The ACLU of Kansas works to preserve and strengthen the constitutional liberties, including the right to reproductive freedom, of every person in Kansas.  We have more than 35,000 supporters in this state.  The ACLU of Kansas opposes the proposed constitutional amendment as an unacceptable infringement on a woman’s personal autonomy and her ability to make deeply personal medical decisions, and because it would subject fundamental individual rights and liberties to the whims of political popularity.

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First, the proposed legislation seeks to restrict a woman’s personal autonomy in an attempt to re-write Kansas’s history. This is a state that was founded on Lockean beliefs of natural rights, with an emphasis on one’s freedom from government intrusion into personal choices.

As this committee knows, in its 6-1 decision in Hodes & Nauser, MDs, P.A. v. Schmidt, our state Supreme Court affirmed the natural right of personal autonomy as enshrined in the Kansas Constitution, and further affirmed the core principles of personal autonomy: asserting bodily integrity and control, to include medical treatment and family formation.[1]

The proposed constitutional amendment, if adopted, would discount the natural rights of women and the consequences women would face if Kansas did not continue to recognize that, as our state Supreme Court has held, the natural rights undergirding our Constitution apply in pregnancy.[2] The amendment would also undermine this state’s history of pioneering freedom and equality. Kansas is the Free State. It was Kansas that granted suffrage to women in 1912, eight years before the right was extended to all women by the federal government. And it was Kansas that was the first state to elect a woman to public office, in 1918.  

Kansas should continue to honor its history and uphold its founding principles by continuing to respect the individual rights of all Kansans and championing equality and freedom for the protection of all individuals.

Second, the proposed amendment also poses an infringement upon a woman’s right and ability to make deeply personal medical decisions, with her family and her physician. In so doing, it puts politics above the safeguarding of a woman’s health.

Decisions about reproductive healthcare are private, health-based decisions. They are to be made in consultation with a medical professional, and not subject to the interference of politicians. Our laws should support and safeguard a woman’s health. Instead of limiting health care options, we need solutions that advance health and improve a woman’s ability to make the best reproductive health decisions for her, based on her circumstances. We do not need, nor should the legislature support, a pathway to political interference with these health decisions. Yet this amendment would pave the way for the legislature to seek to do just that, with new laws further encroaching upon what should be a private, medical matter.

 

Importantly, and contrary to the language of the proposed amendment, the Hodes decision does not deny the authority of the legislature to enact reasonable, medically-justified reproductive health-based regulations. Rather, it provides parameters for the legislature to propose regulations so long as they address genuine health considerations and are narrowly tailored to a compelling state interest. To permit otherwise, particularly with respect to medically unjustified restrictions on reproductive freedom, would constitute both unconstitutional discrimination against and the imposition of political will onto the women of Kansas.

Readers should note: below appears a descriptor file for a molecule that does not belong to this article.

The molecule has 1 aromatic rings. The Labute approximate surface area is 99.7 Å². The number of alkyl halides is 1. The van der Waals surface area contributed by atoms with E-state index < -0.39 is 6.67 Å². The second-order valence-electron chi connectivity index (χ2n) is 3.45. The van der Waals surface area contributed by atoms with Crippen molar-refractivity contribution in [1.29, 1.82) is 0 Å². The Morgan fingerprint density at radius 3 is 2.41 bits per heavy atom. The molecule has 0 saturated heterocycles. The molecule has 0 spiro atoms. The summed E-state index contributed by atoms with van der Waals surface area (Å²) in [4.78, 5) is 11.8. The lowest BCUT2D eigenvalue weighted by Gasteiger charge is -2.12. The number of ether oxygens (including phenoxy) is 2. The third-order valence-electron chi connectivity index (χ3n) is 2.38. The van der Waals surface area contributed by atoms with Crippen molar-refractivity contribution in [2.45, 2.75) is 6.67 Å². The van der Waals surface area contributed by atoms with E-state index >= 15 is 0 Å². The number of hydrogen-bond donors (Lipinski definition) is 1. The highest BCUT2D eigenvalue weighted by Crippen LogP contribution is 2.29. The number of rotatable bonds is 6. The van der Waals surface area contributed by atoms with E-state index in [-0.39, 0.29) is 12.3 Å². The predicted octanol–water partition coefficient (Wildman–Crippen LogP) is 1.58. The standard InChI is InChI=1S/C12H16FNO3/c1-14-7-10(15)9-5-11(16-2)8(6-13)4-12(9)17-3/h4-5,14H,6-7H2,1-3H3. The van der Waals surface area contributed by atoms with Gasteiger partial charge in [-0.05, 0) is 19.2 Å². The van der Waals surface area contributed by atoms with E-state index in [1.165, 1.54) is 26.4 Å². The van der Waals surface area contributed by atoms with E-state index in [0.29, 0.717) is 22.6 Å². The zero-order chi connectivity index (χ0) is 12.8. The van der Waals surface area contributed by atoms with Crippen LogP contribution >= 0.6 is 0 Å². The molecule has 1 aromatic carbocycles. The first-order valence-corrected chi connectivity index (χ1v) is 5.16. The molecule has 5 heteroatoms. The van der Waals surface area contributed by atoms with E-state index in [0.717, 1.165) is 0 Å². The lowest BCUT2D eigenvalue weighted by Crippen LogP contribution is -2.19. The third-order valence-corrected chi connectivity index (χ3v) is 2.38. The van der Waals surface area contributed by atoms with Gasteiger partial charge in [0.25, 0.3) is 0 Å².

Finally, the subject bill, in calling for a vote on this amendment, seeks to place fundamental civil rights and civil liberties—and specifically, individuals’ equality under law—on the ballot. This is a dangerous proposition. The foundation of our form of government is the adherence to the rights, liberty, and equality of all persons. Seeking political cover to undermine the equality of one group of persons creates a pathway for doing so for any other group as well.

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The decisions of the United States Supreme Court and the Kansas Supreme Court confirm the right to individual freedom and bodily autonomy enshrined in our laws. To amend the Kansas Constitution to remove those rights from women in terms of their reproductive health would be an affront to the values reflected in our state’s founding. A constitutional amendment of this nature not only undermines our civil liberties, but it puts the health and safety of all women in jeopardy.

Given the deeply personal healthcare decisions this affects, the principles of gender equality and bodily autonomy that must be protected, and the danger of seeking to put fundamental constitutional rights and liberties to a vote, the ACLU of Kansas urges the legislature to oppose Senate Concurrent Resolution #1613.

 

 

[1] Hodes & Nauser, MDs, P.A. v. Schmidt, 309 Kan. 610, 671, 440 P.3d 461 (2019)(“[T]he inalienable natural right of personal autonomy… is the heart of human dignity. It encompasses our ability to control our own bodies, to assert bodily integrity, and to exercise self-determination. It allows each of us to make decisions about medical treatment and family formation, including whether to bear or beget a child.”).

[2] Hodes & Nauser, MDS, P.A. v. Schmidt, 309 Kan. 610, 650, 440 P.3d 461 (2019) (“[t]oday we hold our Kansas Constitution’s drafters’ and ratifiers’ proclamation of natural rights applies to pregnant women. This proclamation protects the right to decide whether to continue a pregnancy.”).

Session

2020

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